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Model-Based Recursive Partitioning

New analysis techniques have emerged in the computational and computer sciences. One of the best examples of how social science can benefit from analytical approaches developed in the context of computational methods is the development of model-based recursive partitioning. This approach is an improvement on the use of classification and regression trees, the latter also being a method from the ‘algorithmic culture’ of modelling that has useful applications in the social sciences but which is essentially data-driven (Berk, 2006; Hand & Vinciotti, 2003). In summary, classification and regression trees are based on a purely data-driven paradigm. Without using a predefined statistical model, such algorithmic methods recursively search for groups of observations with similar values to the response variable by constructing a tree structure. They are very useful in data exploration and express their best utility in the context of very complex and large data sets. However, such techniques make no use of theory in describing a model of how the data were generated and are purely descriptive, although far superior to the ‘traditional’ descriptive statistics used in the social sciences when dealing with large datasets. Model-based recursive partitioning (Zeileis et al., 2008) represents a synthesis of a theoretical approach and a set of data-driven constraints for theory validation and further development. In summary, this approach works through the following steps. Firstly, a parametric model is defined to express a set of theoretical assumptions (e.g., through a linear regression). Second, this model is evaluated according to the recursive partitioning algorithm, which checks whether other important covariates that would alter the parameters of the initial model have been omitted. The same regression or classification tree structure is produced. This time, instead of partitioning by different patterns of the response variable, the pattern-based recursive partitioning finds different patterns of associations between the response variable and other covariates that have been previously specified in the parametric model. In other words, it creates different versions of the parametric model in terms of beta (β) estimation, depending on the different important values of the covariates. (For the technical aspects of how this is done, see Zeileis & Hornik, 2007.) In other words, the presence of splits indicates that the parameters of the initial theory-driven definition are unstable, and that the data are too heterogeneous to be explained by a single global model. The model does not describe the entire dataset.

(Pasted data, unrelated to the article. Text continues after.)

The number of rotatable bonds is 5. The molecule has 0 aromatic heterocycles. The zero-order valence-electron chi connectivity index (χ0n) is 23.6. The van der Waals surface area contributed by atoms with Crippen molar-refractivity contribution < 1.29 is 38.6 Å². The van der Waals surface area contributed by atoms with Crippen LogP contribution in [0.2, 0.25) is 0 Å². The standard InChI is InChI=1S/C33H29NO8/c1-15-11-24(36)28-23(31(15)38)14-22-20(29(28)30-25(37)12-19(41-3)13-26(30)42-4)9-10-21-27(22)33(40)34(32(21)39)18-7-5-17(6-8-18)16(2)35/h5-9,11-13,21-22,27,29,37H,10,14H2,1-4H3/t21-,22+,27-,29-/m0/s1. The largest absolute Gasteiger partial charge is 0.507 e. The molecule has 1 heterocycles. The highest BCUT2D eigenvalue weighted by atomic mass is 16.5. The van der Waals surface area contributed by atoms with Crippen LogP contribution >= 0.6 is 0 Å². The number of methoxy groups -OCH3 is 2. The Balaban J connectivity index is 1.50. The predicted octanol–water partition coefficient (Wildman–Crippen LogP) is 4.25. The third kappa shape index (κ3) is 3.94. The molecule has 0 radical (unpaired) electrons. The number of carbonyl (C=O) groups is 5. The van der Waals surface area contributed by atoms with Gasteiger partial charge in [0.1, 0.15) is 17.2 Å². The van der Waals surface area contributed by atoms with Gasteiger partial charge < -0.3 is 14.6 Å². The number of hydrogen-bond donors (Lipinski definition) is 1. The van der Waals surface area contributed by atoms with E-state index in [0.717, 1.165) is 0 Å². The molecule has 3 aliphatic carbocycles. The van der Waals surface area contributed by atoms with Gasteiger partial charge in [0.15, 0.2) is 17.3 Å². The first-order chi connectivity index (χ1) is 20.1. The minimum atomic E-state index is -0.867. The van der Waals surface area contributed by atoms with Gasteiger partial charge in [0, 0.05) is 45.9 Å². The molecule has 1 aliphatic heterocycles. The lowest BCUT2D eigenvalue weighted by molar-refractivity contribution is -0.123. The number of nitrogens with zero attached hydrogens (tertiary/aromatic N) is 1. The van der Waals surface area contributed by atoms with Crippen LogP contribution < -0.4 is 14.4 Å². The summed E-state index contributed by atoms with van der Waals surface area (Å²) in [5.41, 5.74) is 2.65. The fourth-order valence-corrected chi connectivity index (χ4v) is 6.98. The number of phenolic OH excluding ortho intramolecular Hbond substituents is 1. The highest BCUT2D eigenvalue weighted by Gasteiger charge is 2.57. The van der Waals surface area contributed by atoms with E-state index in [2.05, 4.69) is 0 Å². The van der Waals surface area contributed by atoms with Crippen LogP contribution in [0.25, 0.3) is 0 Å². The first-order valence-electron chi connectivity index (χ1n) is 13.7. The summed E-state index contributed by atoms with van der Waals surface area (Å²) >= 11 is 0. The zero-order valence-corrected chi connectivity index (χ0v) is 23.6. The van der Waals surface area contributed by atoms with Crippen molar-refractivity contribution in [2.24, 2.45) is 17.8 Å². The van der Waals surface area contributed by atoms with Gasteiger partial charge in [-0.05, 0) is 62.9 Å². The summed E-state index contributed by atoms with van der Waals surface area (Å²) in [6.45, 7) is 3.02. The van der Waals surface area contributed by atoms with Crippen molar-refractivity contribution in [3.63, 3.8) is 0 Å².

Technical Details

Classification trees look for different patterns in the response variable based on the available covariates. Since the sample is divided into rectangular partitions defined by the values of the covariates and since the same covariate can be selected for several partitions, classification trees can also evaluate complex interactions, non-linear and non-monotonic patterns.